Folding Like a Cheap Suit

Clowns:

With the economy rapidly weakening, some senior Democrats are having second thoughts about raising taxes on the nation’s wealthiest families and are pressing party leaders to consider extending the full array of Bush administration tax cuts, at least through next year.

This rethinking comes barely a month after Democrats trumpeted plans to stage a high-stakes battle over taxes in the final weeks before the November congressional elections.

The Bush tax cuts are set to expire in December. Republicans are pushing to extend them all, while President Obama has forcefully argued that the country cannot afford to keep tax breaks on income over $250,000 a year for families and $200,000 a year for individuals.

But a growing cadre of Democrats – alarmed by evidence that the recovery is losing steam and fearful of wounding conservative Democrats in a tough election year – are advocating a plan that would permanently extend tax cuts benefiting the middle class while renewing breaks for the wealthy through 2011, senior Democratic aides said.

Awesome strategery, Democrats. Extend tax cuts that do nothing to stimulate the economy and de facto cede the argument about tax cuts helping the economy, get blamed for the deficit costs of those tax cuts as more evidence of the free-spending liberals, continue the growth in income inequality and the distribution of wealth concentrated at the top of the tiers, leave less money available to engage in worthy projects, and demoralize your base while throwing a bone to people who are NEVER EVER EVER going to vote for you.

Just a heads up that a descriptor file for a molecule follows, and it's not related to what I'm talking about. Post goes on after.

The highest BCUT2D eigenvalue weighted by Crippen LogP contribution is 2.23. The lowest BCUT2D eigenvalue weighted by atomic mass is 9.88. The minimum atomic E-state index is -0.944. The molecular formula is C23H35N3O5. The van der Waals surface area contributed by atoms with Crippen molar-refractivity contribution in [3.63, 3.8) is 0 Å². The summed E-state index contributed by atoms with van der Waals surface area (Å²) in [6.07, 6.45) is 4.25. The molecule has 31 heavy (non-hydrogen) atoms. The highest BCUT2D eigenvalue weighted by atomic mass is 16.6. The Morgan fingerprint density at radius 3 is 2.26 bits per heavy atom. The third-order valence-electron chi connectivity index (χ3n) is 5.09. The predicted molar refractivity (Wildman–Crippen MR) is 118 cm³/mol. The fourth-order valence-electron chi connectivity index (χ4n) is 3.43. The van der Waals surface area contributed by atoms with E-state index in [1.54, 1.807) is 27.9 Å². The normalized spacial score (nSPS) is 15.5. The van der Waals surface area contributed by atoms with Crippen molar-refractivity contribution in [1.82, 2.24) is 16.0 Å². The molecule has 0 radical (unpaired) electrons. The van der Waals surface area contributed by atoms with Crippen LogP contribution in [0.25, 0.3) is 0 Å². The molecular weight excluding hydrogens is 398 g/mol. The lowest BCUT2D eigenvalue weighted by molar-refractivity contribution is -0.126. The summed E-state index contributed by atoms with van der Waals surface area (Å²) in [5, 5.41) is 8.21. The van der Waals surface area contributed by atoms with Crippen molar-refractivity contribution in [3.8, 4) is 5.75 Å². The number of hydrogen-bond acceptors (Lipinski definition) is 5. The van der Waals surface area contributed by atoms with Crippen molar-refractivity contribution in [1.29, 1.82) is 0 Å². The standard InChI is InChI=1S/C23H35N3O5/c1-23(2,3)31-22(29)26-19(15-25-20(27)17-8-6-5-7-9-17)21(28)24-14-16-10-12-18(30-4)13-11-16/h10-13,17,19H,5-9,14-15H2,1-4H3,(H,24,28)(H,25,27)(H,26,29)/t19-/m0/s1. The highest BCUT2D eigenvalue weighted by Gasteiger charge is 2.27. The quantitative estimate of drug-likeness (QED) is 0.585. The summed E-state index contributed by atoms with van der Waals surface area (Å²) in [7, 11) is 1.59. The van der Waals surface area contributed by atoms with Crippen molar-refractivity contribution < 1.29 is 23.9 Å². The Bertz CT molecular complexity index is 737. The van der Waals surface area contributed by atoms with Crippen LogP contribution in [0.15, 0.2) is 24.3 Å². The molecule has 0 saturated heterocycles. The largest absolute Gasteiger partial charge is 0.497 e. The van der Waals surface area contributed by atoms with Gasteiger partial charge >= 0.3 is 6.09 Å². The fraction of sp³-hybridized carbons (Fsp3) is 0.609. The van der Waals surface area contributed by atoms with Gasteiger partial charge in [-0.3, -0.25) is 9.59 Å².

I hate being a Democrat.






248 replies
  1. 1
    Paul in KY says:

    They fucking better not extend those tax cuts.

  2. 2
    cleek says:

    hah! what a bunch of cowards.

    if i wanted bigger deficits and tax cuts for the rich, i’d vote GOP.

  3. 3
    shortstop says:

    I hate being a Democrat.

    It does beat you down. Sometimes you just want to curl up fetally and hum to yourself for about a 72-hour stretch, occasionally taking breaks to eat salty, fatty snacks and always ensuring that a furry animal is within petting range.

  4. 4
    Crashman says:

    This would be… um, a big fucking gigantic mistake.

  5. 5
    Zifnab says:

    The Deficit! The Deficit! The Defici…
    /SCREEEEEECH!
    Tax Cuts! Tax Cuts! Tax Cuts!

    What I really want to see is how many Democrats vote for the cuts in ’10 that voted against them in ’01 and ’03. That’ll be fun.

  6. 6
    FlipYrWhig says:

    This really shouldn’t be hard. Just say, “My opponent is trying to play you for a fool. He talks about raising taxes as if it’s going to affect everyone. Resetting the highest marginal tax rate to the way it was under Bill Clinton _will only affect you if you make $250K or more_. From where I’m standing, when people are hurting, you don’t make a point of giving the few people who _already have_ money _more_ money. But he does. He wants to help people making $250K _more_ than he wants to help you. That’s not fair, and that’s not right.”